In Quarter 2 2022, renewables’ share of generation was 38.6 per cent, 1.3 percentage points higher than Quarter 2 2021 but lower than the generation share of fossil fuels (41.9 per cent). This is largely due to an increase in wind generation, with onshore’s share increasing from 7.3 per cent to 9.4 per cent, and offshore from 8.5 per cent to 11.3 per cent. This increase more than offset the fall in bioenergy’s share with reduced generation at a major plant due to planned maintenance.
Energy demand effecting homes:
Fuel poverty kills thousands of people in the UK each winter. It means being unable to afford to heat a home to a safe and comfortable level, typically when 10% or more of household net income is spent on fuel. It damages our health, wellbeing and educational attainment and makes it hard for people to participate in society and the economy.
For decades, around 10% of UK households, or millions of homes, have been affected by fuel poverty. This year, the cost of living crisis, including a spike in gas prices as a result of Russia’s invasion of Ukraine, has prompted a surge in the number of households struggling to afford heat and electricity.
In October 2021, an estimated 4 million households in the UK were in fuel poverty. But the largest increase in gas and electricity prices ever in April 2022 has pushed a further 2.7 million UK households into fuel poverty, bringing the total number to 6.7 million.
And this was before the government regulator Ofgem announced in August that average energy bills were likely to hit £3,549 by October 2022. Under this scenario, it was estimated that 8.2 million households, or one in three homes, would be in fuel poverty this winter, plunging an additional 1.5 million households into fuel poverty in the space of just six months.
In a bid to stem this crisis, the government recently announced a two-year plan to cap the cost of household energy so the average bill is £2,500 a year. Although much lower than Ofgem’s £3,549-a-year projection, £2,500 still represents a doubling of average energy bills in the space of a year and a £500 increase since April 2022.
The cap is therefore unlikely to significantly reduce the number of households falling into fuel poverty this winter. Those with high energy needs can still expect to pay more than the £2,500 average.
Following an increase in the employment rate since early 2012, the rate decreased from the start of the coronavirus (COVID-19) pandemic. There has been an increase since the end of 2020; however, the employment rate was largely unchanged during the latest three-month period.
The number of full-time employees decreased during the latest three-month period but is still above pre-pandemic levels. Part-time employees had generally been increasing since the beginning of 2021, showing recovery from the large falls in the early stages of the pandemic; there was, however, a decrease during the latest three-month period. The number of self-employed workers fell in the first year of the coronavirus pandemic and has remained low, although the number has increased during the latest three-month period for both the full-time and part-time self-employed (Figure 3).
Meanwhile, the number of people with second jobs increased slightly during the latest three-month period, up 29,000 to 1.252 million. Below figures shows UK employees and self-employed workers, full-time and part-time workers aged 16 years and over, seasonally adjusted, cumulative change from July to September 2019, for each period up to July to September 2022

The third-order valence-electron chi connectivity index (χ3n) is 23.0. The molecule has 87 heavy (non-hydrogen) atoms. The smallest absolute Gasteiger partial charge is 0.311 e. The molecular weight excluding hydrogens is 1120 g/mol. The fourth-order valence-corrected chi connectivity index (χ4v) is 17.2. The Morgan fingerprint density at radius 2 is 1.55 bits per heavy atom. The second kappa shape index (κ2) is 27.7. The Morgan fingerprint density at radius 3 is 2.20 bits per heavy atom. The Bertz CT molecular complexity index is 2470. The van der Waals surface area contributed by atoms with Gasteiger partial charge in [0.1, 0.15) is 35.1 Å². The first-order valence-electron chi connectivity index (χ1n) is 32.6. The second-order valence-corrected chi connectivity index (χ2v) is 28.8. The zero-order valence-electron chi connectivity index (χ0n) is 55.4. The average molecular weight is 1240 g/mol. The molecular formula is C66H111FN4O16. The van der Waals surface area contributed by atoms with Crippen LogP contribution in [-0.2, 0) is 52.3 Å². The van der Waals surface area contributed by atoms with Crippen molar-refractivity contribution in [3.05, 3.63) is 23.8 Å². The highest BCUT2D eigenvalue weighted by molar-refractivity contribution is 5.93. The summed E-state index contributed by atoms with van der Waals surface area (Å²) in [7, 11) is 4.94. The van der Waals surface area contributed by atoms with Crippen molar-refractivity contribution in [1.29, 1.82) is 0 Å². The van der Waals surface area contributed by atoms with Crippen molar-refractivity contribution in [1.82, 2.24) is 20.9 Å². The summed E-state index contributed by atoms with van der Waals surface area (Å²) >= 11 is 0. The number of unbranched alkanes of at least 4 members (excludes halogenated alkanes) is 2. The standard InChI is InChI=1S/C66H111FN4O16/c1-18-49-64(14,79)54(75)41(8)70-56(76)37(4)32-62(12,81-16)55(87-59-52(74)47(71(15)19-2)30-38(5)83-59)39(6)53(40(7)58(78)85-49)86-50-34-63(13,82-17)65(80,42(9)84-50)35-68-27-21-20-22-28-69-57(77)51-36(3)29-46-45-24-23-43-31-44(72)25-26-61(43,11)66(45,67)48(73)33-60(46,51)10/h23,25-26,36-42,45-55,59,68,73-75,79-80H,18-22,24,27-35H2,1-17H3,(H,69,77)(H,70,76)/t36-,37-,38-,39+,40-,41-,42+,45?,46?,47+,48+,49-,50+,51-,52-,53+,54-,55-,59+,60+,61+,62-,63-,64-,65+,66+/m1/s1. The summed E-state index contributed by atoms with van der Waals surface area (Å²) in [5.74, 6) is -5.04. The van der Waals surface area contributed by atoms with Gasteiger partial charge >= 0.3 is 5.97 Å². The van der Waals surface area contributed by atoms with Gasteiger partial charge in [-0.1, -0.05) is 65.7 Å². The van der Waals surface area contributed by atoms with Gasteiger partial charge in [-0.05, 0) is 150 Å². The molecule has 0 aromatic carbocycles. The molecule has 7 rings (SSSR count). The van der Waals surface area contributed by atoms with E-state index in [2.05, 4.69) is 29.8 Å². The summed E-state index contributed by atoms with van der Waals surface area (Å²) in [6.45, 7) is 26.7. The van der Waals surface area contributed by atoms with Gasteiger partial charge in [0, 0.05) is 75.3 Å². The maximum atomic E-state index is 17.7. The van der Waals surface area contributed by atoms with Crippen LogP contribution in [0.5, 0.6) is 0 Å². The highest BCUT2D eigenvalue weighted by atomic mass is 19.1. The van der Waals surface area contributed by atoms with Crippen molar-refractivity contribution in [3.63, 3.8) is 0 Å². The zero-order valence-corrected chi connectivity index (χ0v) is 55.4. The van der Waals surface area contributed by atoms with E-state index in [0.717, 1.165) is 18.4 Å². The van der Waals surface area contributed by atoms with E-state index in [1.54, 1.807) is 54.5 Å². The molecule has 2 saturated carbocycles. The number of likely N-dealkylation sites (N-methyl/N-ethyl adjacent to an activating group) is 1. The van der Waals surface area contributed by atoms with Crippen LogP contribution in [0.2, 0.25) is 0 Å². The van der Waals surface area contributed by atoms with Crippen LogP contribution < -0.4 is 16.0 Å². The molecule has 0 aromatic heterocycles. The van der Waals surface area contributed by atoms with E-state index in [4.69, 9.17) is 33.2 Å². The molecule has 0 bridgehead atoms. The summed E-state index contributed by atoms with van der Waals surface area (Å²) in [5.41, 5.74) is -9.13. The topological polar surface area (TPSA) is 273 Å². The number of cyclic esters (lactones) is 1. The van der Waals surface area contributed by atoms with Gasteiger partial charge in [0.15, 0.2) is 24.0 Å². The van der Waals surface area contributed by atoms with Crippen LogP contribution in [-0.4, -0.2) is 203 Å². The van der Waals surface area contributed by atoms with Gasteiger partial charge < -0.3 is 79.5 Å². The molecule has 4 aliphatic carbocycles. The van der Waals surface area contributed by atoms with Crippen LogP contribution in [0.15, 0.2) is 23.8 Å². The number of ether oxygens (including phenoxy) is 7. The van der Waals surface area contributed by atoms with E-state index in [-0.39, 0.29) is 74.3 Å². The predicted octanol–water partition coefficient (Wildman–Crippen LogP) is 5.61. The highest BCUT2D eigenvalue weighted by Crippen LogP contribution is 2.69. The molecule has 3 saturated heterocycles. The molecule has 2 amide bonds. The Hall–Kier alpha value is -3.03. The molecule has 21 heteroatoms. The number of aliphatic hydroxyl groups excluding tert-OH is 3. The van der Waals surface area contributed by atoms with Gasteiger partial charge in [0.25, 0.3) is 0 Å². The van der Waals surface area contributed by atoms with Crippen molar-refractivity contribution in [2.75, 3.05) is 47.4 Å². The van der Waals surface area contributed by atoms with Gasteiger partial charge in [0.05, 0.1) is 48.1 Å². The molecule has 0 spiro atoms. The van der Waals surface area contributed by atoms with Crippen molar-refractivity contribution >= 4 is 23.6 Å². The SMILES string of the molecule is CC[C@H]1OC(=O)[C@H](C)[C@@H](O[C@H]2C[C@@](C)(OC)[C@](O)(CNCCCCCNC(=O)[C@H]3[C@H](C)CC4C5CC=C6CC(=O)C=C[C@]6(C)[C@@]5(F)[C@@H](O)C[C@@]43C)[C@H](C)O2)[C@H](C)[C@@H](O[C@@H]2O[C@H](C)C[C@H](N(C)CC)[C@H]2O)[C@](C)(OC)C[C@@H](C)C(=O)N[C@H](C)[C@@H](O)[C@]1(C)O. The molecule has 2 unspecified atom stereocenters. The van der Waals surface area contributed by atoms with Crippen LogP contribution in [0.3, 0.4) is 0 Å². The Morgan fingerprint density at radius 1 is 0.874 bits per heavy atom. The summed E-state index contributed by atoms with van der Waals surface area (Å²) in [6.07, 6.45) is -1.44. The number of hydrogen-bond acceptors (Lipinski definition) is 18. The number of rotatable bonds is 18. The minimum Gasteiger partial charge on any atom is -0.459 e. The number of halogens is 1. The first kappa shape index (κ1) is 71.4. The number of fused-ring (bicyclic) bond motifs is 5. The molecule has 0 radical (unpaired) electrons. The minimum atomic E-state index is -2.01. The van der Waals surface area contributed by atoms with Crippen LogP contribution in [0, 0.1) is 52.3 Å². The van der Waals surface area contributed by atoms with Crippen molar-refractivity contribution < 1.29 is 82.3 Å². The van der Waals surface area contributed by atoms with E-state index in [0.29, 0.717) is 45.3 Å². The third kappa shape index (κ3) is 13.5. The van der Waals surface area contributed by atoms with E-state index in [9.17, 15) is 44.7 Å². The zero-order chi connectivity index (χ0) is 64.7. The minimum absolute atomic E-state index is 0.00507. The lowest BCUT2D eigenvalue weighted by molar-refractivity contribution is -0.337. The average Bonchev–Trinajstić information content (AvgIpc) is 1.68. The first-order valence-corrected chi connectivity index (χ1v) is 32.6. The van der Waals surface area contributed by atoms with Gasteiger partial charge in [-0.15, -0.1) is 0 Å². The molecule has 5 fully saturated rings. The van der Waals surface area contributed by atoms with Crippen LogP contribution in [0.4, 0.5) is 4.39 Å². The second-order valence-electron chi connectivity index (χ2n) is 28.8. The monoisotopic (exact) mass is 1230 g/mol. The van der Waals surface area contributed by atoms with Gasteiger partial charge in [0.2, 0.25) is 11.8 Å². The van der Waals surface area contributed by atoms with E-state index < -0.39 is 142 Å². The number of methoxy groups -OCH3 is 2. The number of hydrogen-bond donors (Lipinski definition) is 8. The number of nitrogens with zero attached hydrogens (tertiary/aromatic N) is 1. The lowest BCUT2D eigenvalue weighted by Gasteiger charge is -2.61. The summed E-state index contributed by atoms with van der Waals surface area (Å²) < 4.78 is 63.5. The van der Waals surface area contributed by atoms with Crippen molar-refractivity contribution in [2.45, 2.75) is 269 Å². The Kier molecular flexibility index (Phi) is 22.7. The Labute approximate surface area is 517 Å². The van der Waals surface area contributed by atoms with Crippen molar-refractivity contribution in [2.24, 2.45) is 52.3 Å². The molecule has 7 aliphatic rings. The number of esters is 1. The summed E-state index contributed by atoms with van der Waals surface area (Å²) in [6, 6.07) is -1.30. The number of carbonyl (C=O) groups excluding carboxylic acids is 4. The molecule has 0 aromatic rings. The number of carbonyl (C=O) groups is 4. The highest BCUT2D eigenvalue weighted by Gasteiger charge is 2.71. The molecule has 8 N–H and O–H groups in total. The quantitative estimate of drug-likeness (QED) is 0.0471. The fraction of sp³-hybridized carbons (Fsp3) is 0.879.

Figure 3: The number of employees decreased over the latest three-month (Office for National Statistics - Labour Force Survey)
The unemployment rate had generally been falling since late 2013 until the start of the coronavirus (COVID-19) pandemic. It increased until the end of 2020 but has now returned to pre-coronavirus pandemic levels. Over the latest three-month period, the unemployment rate decreased. However, single-month unemployment estimates, available in Dataset X01, show an increase in the unemployment rate in September 2022. In the latest three-month period, the number of people unemployed for all duration categories decreased (Figure 4)
Figure 4: The number of people unemployed for all duration categories decreased in the latest three-month period (Office for National Statistics - Labour Force Survey)
In July to September 2022, reports of redundancies in the three months prior to interview increased by 0.7 per thousand employees, compared with the previous three-month period, to 2.7 per thousand employees. Figure 5 shows UK redundancy rate, people aged 16 years and over, seasonally adjusted, between July to September 2007 and July to September 2022
Figure 5: The redundancy rate has increased slightly in the latest three-month period but remains low (Office for National Statistics - Labour Force Survey)
UK ability to scrape by this year’s historic energy crunch has been supported in no small part by factors beyond its direct control.For months, UK have been planning for the moment when they’ll need to put in place emergency steps to cope with energy shortages. That time may have finally arrived.
A bitter freeze has descended upon the northern half of the region, and it’s set to deepen. The UK’s Met Office has issued a warning for snow and ice in parts of the country including London over the weekend.
To make matters worse, wind generation in Britain - the world’s second-biggest market for the offshore power source - is expected to slump. When a similar situation occurred late last month, the UK network operator stopped just short of calling on some households to cut energy use to cover the gap. Everyone from consumers to power traders is now on watch to see what the coming days may bring.